Get to know D.C. with our daily newsletter

We dive deep on the day’s biggest story and share links to everything you need to know.


A representative selection of comments on last week’s issue:

“NoMan’s Land: D.C. forces homeless residents to relocate from sidewalks to make way for public art installations” By Andrew Giambrone

Hopefully they stay gone. They have no right to camp out on the sidewalk. —jac52683 on washingtoncitypaper.com

I was sad when I saw this Sunday. They are just trying to live. —@kdking97 on Twitter

If this doesn’t sum up the gilded age we’re living in, I don’t know what does. #dcvalues —@damonandreking on Twitter

I’m all for public art, but moving homeless people for construction for the art seems like some of the worst parts of gentrification. Do better D.C. —@asherhuey on Twitter

“Profit and Sauce: Pulling back the curtain on food costs in D.C. reveals some restaurants are more like magicians than money-making machines” By Laura Hayes

@LauraHayesDC got a bunch of D.C. restaurants to dish on how much popular meals actually cost them—further reinforcing my beliefs that restaurant economics are insane, and Baan Thai is perfect. —@caitlindewey on Twitter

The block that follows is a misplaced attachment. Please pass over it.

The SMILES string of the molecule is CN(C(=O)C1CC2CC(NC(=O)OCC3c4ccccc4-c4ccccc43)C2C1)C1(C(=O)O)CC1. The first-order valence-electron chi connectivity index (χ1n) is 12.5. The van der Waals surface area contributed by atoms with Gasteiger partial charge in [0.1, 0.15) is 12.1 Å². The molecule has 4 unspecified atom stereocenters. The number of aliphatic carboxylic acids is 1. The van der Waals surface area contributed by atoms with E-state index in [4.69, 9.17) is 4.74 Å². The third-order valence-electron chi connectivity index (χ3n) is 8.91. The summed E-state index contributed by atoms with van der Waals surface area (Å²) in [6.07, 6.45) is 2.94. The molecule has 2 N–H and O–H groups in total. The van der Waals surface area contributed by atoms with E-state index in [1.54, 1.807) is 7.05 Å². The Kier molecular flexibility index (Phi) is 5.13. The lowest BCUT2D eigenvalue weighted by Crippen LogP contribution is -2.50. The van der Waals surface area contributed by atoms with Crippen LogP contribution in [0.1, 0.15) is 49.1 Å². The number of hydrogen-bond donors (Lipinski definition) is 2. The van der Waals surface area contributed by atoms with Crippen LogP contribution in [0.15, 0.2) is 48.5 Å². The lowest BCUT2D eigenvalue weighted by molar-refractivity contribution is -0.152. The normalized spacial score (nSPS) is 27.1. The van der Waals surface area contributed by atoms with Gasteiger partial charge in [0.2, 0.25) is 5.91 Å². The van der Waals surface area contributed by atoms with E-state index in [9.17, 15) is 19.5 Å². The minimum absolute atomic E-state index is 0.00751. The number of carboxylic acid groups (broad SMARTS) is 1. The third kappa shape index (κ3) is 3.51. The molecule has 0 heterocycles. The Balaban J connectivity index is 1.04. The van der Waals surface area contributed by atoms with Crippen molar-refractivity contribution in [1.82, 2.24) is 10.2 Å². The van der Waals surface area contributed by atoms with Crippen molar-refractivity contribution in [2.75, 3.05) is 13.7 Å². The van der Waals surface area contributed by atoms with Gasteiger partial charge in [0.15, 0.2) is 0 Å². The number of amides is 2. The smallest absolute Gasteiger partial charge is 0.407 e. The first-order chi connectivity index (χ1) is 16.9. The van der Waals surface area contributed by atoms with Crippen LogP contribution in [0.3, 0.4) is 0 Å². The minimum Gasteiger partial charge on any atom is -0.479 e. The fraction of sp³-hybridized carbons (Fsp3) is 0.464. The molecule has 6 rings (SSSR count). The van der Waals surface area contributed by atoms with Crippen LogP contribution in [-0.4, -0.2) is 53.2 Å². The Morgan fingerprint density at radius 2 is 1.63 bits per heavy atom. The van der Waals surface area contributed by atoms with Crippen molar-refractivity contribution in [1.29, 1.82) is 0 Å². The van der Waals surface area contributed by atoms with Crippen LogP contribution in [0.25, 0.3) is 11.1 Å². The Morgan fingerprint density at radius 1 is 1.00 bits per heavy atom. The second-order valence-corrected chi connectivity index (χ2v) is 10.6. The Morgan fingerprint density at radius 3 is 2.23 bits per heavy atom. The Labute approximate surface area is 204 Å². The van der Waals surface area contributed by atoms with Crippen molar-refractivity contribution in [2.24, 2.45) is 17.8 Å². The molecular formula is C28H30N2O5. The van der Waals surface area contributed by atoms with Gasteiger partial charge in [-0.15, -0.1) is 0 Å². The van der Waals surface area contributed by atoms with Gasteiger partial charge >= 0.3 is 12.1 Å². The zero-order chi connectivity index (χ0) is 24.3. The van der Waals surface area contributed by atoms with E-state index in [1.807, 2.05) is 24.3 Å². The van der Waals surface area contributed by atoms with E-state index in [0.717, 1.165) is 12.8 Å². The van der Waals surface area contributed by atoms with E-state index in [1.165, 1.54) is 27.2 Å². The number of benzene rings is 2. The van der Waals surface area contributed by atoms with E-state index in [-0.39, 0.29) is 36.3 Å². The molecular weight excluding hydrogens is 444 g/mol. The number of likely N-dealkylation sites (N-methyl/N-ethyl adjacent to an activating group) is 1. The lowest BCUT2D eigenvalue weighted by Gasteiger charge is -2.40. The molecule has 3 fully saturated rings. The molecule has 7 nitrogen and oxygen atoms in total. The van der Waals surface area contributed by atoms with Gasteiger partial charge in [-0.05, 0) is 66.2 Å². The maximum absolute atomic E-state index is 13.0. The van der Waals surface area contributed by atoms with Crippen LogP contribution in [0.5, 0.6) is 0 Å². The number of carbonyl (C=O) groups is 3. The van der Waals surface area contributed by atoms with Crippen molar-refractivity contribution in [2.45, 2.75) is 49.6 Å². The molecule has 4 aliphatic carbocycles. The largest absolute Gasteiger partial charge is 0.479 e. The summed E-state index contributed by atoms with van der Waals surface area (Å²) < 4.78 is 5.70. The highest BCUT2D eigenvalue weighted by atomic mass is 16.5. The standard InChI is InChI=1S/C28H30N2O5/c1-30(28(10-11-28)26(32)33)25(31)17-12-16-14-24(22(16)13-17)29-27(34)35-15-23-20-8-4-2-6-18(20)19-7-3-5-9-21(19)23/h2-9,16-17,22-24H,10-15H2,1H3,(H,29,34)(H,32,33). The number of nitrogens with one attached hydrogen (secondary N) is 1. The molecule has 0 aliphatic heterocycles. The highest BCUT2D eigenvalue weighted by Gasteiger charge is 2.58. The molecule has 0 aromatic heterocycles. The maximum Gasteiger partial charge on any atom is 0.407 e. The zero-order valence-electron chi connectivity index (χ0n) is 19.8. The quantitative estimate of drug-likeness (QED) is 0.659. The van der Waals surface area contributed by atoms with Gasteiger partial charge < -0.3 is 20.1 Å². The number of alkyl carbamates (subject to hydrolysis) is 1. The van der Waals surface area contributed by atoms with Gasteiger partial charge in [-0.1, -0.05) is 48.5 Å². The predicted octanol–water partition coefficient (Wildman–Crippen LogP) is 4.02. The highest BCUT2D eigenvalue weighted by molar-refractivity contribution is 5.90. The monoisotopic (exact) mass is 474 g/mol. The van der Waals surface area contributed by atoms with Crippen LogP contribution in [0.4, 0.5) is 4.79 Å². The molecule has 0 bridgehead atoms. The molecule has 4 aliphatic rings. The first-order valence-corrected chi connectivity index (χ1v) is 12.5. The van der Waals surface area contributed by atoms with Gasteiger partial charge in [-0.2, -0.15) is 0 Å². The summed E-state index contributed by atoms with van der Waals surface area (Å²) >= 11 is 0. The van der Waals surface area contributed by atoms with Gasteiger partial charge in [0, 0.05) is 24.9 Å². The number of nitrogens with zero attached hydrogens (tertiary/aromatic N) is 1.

No one thinks of costs like labor, overheads, taxes, or logistics. But for anyone that’s never worked in the food industry before—the money is never in the food. Many cases you take losses because of spoilage, waste, comps. The money is in drinks. —mistermeh on Reddit

I would think that any restaurant group thinks about these things every day when launching a new concept. Whether they’re able to properly execute or not is a different question, but pretty much everyone opening a restaurant understands how to budget and plan. —BirdLawyerPerson on Reddit

My experience in investing is no, no unfortunately they don’t. They think they have a good idea, money will come. They for the most part spend, sell, and then tally up if they profited. Some may not even realize they had a terrible month until the end of the month. —mistermeh on Reddit